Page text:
The new PM is neither a globalist stooge nor a socialist
“It is incumbent on the government to support people, especially those unable to support themselves, and through the welfare state, public services and education.”
So said a famous British politician, but who? Perhaps someone who believes it is the duty of the state to redistribute wealth? How about this:
“There’s a reason we talk about the importance of family, community…because they are more important than the market or the state.”
These aren’t the words of a libertarian free-marketeer or GDP-obsessed think tanker. They are more likely the views of a communitarian like my friend Danny Kruger MP. Or this:
“Every year thousands and thousands of people come into the UK illegally.… it makes a mockery of our system and it must stop.”
Could that be Nigel Farage or perhaps Priti Patel?
In fact, all these statements belong to just one person — our new Prime Minister, Rishi Sunak. Yes, the man who has been painted by the Right as a socialist and the Left as ‘Davos man’ and a globalist stooge does not conform to these stereotypes.
Sunak is the heir of neither Blair nor Cameron; he is instead a much more nuanced politician who is far more in tune with the populist realignment — and therefore with the views of ordinary voters and popular opinion — than many commentators assume. And the political reality is that Sunak will have to lean into this realignment because it is the only way that the Conservative Party can avoid wipe-out at the next general election.
The Brexit referendum in 2016, and Conservative ‘Red Wall’ victories in 2017 and 2019, were a reaction to the failures of the political and economic system of the last 30 years. For decades, successive governments in Westminster and Brussels exalted London and ignored the regions, accepted staggering levels of low-skilled immigration, favoured graduates while manufacturing jobs declined, and collaborated in an assault on British culture by the illiberal Left.
This is why many MPs and party members last weekend sought the return of Boris Johnson as Prime Minister; he was, after all, a leader uniquely associated with Brexit and the realignment. Many fear that without Boris, the movement is over. But although Johnson remains an important figurehead with distinctive voter appeal, little progress was made in key areas during his premiership. Immigration hit its highest levels on record, the university classes continued to dominate, and there was very little pushback on the radical Left-wing progressivism that has captured our major institutions.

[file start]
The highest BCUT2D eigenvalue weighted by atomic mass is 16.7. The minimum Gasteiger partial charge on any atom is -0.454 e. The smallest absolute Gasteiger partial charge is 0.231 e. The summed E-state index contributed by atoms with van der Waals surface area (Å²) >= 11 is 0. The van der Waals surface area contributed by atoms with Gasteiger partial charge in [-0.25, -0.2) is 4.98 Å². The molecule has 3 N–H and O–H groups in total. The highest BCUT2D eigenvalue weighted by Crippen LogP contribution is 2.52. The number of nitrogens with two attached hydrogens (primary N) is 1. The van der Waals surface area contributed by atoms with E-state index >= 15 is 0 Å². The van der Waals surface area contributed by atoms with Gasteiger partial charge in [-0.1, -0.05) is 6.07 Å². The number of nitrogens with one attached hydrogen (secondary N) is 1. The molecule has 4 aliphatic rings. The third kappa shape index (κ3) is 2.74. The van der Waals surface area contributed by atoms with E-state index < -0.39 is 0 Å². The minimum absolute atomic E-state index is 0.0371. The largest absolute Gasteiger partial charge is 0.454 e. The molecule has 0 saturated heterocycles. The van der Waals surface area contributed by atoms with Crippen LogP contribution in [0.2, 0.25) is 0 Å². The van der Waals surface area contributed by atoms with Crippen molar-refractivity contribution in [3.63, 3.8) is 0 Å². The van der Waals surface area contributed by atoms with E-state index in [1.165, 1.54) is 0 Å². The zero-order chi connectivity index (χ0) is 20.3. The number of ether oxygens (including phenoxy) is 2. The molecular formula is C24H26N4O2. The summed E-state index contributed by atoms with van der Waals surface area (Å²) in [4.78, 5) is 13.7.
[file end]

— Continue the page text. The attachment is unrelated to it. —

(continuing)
So can Rishi Sunak take up the mantle?
Our new Prime Minister is clearly not Boris 2.0. Sunak cannot position himself as the anti-establishment underdog, and he has not had a career as a journalist with a platform to promote his views on a wide range of topics. In fact, as Chancellor during a global pandemic, Sunak’s freedom to speak on anything other than the economy was tightly constrained. But on the main axes of economics, society and culture, I believe there is evidence to suggest Sunak may be well placed to take on the baton.
On economics, where many 2019 Conservative voters lean to the Left, Sunak’s financial support schemes — like furlough and a universal credit uplift — were always aimed at those on the lowest incomes first. While Conservative MPs frequently call for lower taxes, the more popular position in the country is for fairer taxes and well-funded public services. Sunak was criticised by some for presiding over tax rises, but his refusal to debt-fund social care reforms (and the subsequent National Insurance increase) aligns closely with the values of Red Wall voters.
On society, Sunak has indicated that he believes passionately in the value of strong families, community and nation. Despite fiscal pressures, he found £500m in the October 2021 Budget for the Start for Life programme to improve support for families with young children. On community, Sunak delivered Towns Funds, Levelling Up funds, Community Ownership Funds and countless local infrastructure projects during his time as Chancellor. And on national identity, he has sent a clear signal that he will be tough on immigration, with the reappointment of the uncompromising Suella Braverman as Home Secretary.
Finally on culture, we can assume that Sunak, a family man with Hindu faith and Indian heritage, is sympathetic to traditional values. But is he willing to publicly take on the battles that must be fought against ideologies that seek to denigrate British history and stoke division? I have no expectation that Sunak is going to be a vocal culture warrior (neither was Boris), but again we have clues that he at least understands the salience of these issues to voters. This summer he said:
The inclusion of Kemi Badenoch in his cabinet, a politician who not only understands the importance of these issues but has the courage to take them on, is a good start.
The demands of the realignment are still there. High streets and bus services are still in decline, family breakdown is rising, and inflation is exacerbating inequality. The events in Cambridge this week reveal the shocking potential of illiberal radical progressivism. If Conservatives under Rishi Sunak don’t meet those demands we will not win (or deserve to win) the next election and there may well be a resurgence of another party of the Right.